30 28 in 2016

World Giving Index Rank

58% giving money. 25% volunteering time. 41% helping a stranger.


Number of Millionaires


Global Competitiveness Index

Global Competitiveness Rank (2016-2017) – 2/138


Ease of Doing Business Rank

Ease of Doing Business Rank (2018) – 2/190
Source: ADB, Charities Aid Foundation, Credit Suisse, World Economic Forum, World Bank. Figures are accurate as of March 2019


SDG Dashboard

Singapore’s strong economic growth has transformed it into a largely affluent society. Average wealth has more than doubled from 2000 to 2018, reaching USD 283,120 per adult. As of 2018, Singapore was 9th in the world in terms of household wealth, giving it the highest rank in Asia. However, this wealth is not shared equally between citizens, with Singapore’s self-calculated Gini coefficient of 0.356 after accounting for taxes and transfers placing it among the 10 OECD countries with the highest Gini coefficients in 2017. Concerns over inequality have also expanded to include Singapore’s declining productivity rate in recent years and the accessibility to quality preschool education and affordable health care.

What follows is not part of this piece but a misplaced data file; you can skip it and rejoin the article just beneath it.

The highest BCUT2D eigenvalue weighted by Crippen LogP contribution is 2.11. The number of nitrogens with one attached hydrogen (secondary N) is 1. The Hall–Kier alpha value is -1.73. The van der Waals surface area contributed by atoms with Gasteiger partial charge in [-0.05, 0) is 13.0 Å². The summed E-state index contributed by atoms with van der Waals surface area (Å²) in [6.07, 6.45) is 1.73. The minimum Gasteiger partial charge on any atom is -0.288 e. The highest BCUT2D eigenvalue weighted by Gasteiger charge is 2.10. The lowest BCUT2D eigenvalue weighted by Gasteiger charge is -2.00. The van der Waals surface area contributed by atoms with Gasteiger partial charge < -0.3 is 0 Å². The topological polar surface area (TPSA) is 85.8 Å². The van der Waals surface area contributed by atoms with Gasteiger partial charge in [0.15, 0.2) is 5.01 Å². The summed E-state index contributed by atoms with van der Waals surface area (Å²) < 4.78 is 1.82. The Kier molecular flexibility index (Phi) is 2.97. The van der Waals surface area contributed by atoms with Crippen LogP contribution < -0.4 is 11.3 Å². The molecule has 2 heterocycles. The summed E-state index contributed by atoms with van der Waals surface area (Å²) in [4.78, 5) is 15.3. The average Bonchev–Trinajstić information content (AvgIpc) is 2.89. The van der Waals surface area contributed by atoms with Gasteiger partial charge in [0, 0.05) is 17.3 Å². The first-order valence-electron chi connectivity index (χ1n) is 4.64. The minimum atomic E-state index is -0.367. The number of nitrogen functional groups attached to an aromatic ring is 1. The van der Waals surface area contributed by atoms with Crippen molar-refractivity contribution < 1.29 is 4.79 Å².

To ensure that its national development is aligned with the Sustainable Development Goals (SDGs), Singapore established the Inter-Ministry Committee on SDGs(IMC-SDG) in 2018 to assess SDG implementation. Under the Sustainable Singapore Blueprint (SSB), first launched in 2014, there are 5 focus areas:
  • An active and gracious community
  • Towards a Zero Waste Nation
  • “Eco Smart” Endearing Towns
  • A Leading Green Economy
  • A “Car-Lite” Singapore.
The SSB encourages Singaporeans to take ownership of the environment by maintaining green spaces, reducing reliance on private car transportation and engaging in conscientious consumerism. By integrating innovative design and technology into everyday spaces, SSB hopes that Singaporeans can interact with natural spaces in a sustainable way.

Source: (2018)

Note: The “traffic light” colour scheme (green,yellow, orange, red) illustrates how far a market is from achieving a particular goal

Government Initiatives